Algorithmic decision-making and artificial intelligence (“AI”) hold enormous potential and are likely to be economic blockbusters, but we worry that the hype has led many people to overlook the serious problems of introducing algorithms into business and society. It is by now abundantly clear that, left unchecked, AI algorithms embedded in digital and social technologies will encode societal biases, accelerate the spread of rumors and disinformation, amplify echo chambers of public opinion, hijack our attention, and even impair our mental wellbeing.
Ensuring that societal values are reflected in algorithms and AI technologies will likely require no less creativity, hard work, and innovation than developing the AI technologies themselves. We have a proposal for a good place to start: auditing.
Companies have long been required to issue audited financial statements for the benefit of financial markets and other stakeholders. That’s because–like algorithms–companies’ internal operations appear as “black boxes” to those on the outside. This gives managers an informational advantage over the investing public which could be abused by unethical actors. Requiring managers to report periodically on their operations provides a check on that advantage.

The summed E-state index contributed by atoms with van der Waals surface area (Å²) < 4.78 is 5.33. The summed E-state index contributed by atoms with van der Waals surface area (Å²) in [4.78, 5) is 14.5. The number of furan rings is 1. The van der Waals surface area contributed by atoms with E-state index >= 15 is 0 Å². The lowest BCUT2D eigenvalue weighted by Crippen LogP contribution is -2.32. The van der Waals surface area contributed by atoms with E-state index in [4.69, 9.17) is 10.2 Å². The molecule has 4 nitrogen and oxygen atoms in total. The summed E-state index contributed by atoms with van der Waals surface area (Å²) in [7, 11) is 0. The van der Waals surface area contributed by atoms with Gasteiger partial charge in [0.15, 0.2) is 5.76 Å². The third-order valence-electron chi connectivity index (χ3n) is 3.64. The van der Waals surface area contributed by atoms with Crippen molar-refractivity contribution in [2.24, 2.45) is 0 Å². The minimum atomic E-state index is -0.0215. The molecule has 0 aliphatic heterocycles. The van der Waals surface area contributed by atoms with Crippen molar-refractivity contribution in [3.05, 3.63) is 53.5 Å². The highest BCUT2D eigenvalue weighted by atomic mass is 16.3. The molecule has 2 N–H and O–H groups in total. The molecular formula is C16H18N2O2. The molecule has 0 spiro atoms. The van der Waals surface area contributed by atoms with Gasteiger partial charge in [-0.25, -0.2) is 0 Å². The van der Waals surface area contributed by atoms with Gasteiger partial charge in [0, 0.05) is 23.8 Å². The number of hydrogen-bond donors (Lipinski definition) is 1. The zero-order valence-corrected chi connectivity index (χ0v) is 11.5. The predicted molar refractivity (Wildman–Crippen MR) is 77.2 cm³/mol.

To bolster the trustworthiness of these reports, independent auditors are hired to provide reasonable assurance that the reports coming from the “black box” are free of material misstatement. We should subject societally impactful “black box” algorithms to comparable scrutiny.
Credit: James Guszcza, Iyad Rahwan, Will Bible, Manuel Cebrian, and Vic Katyal for hbr.org (November, 2018)
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